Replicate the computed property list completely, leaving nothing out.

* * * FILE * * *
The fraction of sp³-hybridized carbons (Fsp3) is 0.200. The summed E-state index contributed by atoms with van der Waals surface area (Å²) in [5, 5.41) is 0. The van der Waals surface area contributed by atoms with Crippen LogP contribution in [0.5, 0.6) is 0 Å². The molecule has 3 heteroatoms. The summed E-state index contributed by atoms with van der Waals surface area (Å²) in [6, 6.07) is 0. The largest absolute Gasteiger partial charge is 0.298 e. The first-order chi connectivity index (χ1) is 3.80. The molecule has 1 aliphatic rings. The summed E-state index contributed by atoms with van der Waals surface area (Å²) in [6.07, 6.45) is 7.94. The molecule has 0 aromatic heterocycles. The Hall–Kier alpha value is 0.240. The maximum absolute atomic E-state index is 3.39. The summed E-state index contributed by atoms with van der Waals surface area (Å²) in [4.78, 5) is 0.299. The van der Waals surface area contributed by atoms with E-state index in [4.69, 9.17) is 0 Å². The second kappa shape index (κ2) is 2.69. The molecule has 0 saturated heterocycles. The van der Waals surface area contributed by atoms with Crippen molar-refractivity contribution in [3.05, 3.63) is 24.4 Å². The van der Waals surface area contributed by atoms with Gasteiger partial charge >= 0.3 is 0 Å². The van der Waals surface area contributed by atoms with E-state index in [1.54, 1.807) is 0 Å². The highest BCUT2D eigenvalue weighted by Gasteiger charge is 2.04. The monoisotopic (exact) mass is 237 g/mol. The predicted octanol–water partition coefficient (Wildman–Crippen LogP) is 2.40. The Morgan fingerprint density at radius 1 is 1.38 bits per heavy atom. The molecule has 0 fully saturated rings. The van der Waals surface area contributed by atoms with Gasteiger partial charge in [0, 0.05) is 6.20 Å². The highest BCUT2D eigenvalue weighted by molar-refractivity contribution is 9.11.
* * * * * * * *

The fraction of sp³-hybridized carbons (Fsp3) is 0.200. The summed E-state index contributed by atoms with van der Waals surface area (Å²) in [5, 5.41) is 0. The van der Waals surface area contributed by atoms with Crippen LogP contribution in [0.5, 0.6) is 0 Å². The molecule has 3 heteroatoms. The summed E-state index contributed by atoms with van der Waals surface area (Å²) in [6, 6.07) is 0. The largest absolute Gasteiger partial charge is 0.298 e. The first-order chi connectivity index (χ1) is 3.80. The molecule has 1 aliphatic rings. The summed E-state index contributed by atoms with van der Waals surface area (Å²) in [6.07, 6.45) is 7.94. The molecule has 0 aromatic heterocycles. The Hall–Kier alpha value is 0.240. The maximum absolute atomic E-state index is 3.39. The summed E-state index contributed by atoms with van der Waals surface area (Å²) in [4.78, 5) is 0.299. The van der Waals surface area contributed by atoms with E-state index in [4.69, 9.17) is 0 Å². The second kappa shape index (κ2) is 2.69. The molecule has 0 saturated heterocycles. The van der Waals surface area contributed by atoms with Crippen molar-refractivity contribution in [3.05, 3.63) is 24.4 Å². The van der Waals surface area contributed by atoms with Gasteiger partial charge >= 0.3 is 0 Å². The van der Waals surface area contributed by atoms with E-state index in [1.54, 1.807) is 0 Å². The highest BCUT2D eigenvalue weighted by Gasteiger charge is 2.04. The monoisotopic (exact) mass is 237 g/mol. The predicted octanol–water partition coefficient (Wildman–Crippen LogP) is 2.40. The Morgan fingerprint density at radius 1 is 1.38 bits per heavy atom. The molecule has 0 fully saturated rings. The van der Waals surface area contributed by atoms with Gasteiger partial charge in [0, 0.05) is 6.20 Å². The highest BCUT2D eigenvalue weighted by molar-refractivity contribution is 9.11.